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Michigan

Mound Builders

about the middle of the last century;" and that the Tuteloes "are believed to have migrated from Virginia northward, to lands assigned them on the Susquehanna by the Six Nations; but very little is known of their early history and migrations." An interesting paper on the Tuteloes was read by the Rev. J. Anderson, before the American Philological Association, in July, 1871. Reporting Mr. H. Hale's discoveries, this assigns the Tuteloes to the Dakotan and not the Iroquois stock, and gives an account of Mr. Hale's visit to Nikungha, the last survivor of the tribe of the Tuteloes, and who has since died at the age of 106 years.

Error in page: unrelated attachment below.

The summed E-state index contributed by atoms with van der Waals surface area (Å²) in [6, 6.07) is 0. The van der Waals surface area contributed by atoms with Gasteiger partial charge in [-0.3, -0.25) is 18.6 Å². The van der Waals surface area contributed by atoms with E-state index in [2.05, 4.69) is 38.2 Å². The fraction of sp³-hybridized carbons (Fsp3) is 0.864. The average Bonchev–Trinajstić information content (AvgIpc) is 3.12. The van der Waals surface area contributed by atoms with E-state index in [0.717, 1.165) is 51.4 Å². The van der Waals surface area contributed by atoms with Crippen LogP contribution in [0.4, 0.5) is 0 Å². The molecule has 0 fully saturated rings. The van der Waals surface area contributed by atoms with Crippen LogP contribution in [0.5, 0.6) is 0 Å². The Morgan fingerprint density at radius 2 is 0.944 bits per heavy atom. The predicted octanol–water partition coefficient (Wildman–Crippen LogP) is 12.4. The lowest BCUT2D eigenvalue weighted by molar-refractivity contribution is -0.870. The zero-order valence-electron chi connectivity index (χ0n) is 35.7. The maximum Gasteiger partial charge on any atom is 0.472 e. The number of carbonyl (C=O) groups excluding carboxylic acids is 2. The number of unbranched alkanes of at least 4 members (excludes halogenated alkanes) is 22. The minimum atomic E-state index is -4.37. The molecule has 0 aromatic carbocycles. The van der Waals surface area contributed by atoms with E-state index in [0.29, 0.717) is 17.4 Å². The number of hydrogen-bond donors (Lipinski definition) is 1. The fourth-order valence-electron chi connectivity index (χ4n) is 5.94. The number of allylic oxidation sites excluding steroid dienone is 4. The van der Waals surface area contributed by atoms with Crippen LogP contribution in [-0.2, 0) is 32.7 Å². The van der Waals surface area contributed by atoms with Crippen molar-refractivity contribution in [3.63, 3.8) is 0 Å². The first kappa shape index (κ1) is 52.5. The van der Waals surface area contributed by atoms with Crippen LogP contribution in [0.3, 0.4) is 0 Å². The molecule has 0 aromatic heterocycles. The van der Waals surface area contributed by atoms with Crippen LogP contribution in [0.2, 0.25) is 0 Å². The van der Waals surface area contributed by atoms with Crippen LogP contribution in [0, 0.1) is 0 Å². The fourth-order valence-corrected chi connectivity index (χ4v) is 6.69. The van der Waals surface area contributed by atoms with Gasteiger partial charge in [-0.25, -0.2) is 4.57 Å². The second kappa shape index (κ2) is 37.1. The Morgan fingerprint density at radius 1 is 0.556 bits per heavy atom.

The establishment of the identity of the Tuetles with the Tuteloes, and their residence on these mounds and along the Detroit river, is not only an interesting addition to our local history, but is of special value in view of its tending to sustain Mr. Hale's opinion (opposed to the conclusions of others regarding the Dakotan migration) that "in former times the whole of what is now the central portion of the United States, from the Mississippi nearly to the Atlantic, was occupied by Dakotan tribes, who have been -cut up and gradually exterminated by the intrusive and more energetic Algonquins and Iroquois."

Michigan Mound Builders


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